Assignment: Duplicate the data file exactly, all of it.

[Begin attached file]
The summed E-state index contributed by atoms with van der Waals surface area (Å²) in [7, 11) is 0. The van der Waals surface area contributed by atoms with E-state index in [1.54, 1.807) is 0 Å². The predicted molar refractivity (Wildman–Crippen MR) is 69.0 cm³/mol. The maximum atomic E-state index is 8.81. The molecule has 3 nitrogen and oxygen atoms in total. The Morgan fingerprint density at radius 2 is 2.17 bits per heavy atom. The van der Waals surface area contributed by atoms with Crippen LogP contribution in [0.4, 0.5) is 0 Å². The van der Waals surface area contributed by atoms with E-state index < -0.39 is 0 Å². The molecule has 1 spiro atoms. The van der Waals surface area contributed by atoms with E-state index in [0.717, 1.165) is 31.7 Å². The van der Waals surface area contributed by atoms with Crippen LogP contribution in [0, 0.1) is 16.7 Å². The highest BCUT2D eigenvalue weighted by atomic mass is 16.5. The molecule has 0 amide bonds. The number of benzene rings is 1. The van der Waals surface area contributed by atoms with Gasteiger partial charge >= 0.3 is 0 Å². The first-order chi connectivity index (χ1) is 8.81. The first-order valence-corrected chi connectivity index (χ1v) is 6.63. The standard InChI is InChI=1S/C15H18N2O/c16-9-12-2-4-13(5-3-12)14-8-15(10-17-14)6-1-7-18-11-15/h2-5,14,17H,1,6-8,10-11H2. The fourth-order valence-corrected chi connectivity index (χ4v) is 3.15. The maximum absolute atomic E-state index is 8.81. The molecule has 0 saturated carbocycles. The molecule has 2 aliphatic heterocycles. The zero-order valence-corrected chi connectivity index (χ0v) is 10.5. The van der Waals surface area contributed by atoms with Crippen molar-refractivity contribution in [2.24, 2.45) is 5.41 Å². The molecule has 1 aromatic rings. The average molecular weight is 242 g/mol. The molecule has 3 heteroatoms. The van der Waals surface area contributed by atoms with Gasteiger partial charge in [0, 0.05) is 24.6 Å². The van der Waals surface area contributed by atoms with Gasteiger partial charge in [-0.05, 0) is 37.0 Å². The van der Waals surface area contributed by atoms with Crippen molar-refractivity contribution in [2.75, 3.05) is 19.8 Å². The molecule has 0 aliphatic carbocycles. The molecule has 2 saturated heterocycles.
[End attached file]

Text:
The summed E-state index contributed by atoms with van der Waals surface area (Å²) in [7, 11) is 0. The van der Waals surface area contributed by atoms with E-state index in [1.54, 1.807) is 0 Å². The predicted molar refractivity (Wildman–Crippen MR) is 69.0 cm³/mol. The maximum atomic E-state index is 8.81. The molecule has 3 nitrogen and oxygen atoms in total. The Morgan fingerprint density at radius 2 is 2.17 bits per heavy atom. The van der Waals surface area contributed by atoms with Crippen LogP contribution in [0.4, 0.5) is 0 Å². The van der Waals surface area contributed by atoms with E-state index < -0.39 is 0 Å². The molecule has 1 spiro atoms. The van der Waals surface area contributed by atoms with E-state index in [0.717, 1.165) is 31.7 Å². The van der Waals surface area contributed by atoms with Crippen LogP contribution in [0, 0.1) is 16.7 Å². The highest BCUT2D eigenvalue weighted by atomic mass is 16.5. The molecule has 0 amide bonds. The number of benzene rings is 1. The van der Waals surface area contributed by atoms with Gasteiger partial charge >= 0.3 is 0 Å². The first-order chi connectivity index (χ1) is 8.81. The first-order valence-corrected chi connectivity index (χ1v) is 6.63. The standard InChI is InChI=1S/C15H18N2O/c16-9-12-2-4-13(5-3-12)14-8-15(10-17-14)6-1-7-18-11-15/h2-5,14,17H,1,6-8,10-11H2. The fourth-order valence-corrected chi connectivity index (χ4v) is 3.15. The maximum absolute atomic E-state index is 8.81. The molecule has 0 saturated carbocycles. The molecule has 2 aliphatic heterocycles. The zero-order valence-corrected chi connectivity index (χ0v) is 10.5. The van der Waals surface area contributed by atoms with Crippen molar-refractivity contribution in [2.24, 2.45) is 5.41 Å². The molecule has 1 aromatic rings. The average molecular weight is 242 g/mol. The molecule has 3 heteroatoms. The van der Waals surface area contributed by atoms with Gasteiger partial charge in [0, 0.05) is 24.6 Å². The van der Waals surface area contributed by atoms with Gasteiger partial charge in [-0.05, 0) is 37.0 Å². The van der Waals surface area contributed by atoms with Crippen molar-refractivity contribution in [2.75, 3.05) is 19.8 Å². The molecule has 0 aliphatic carbocycles. The molecule has 2 saturated heterocycles.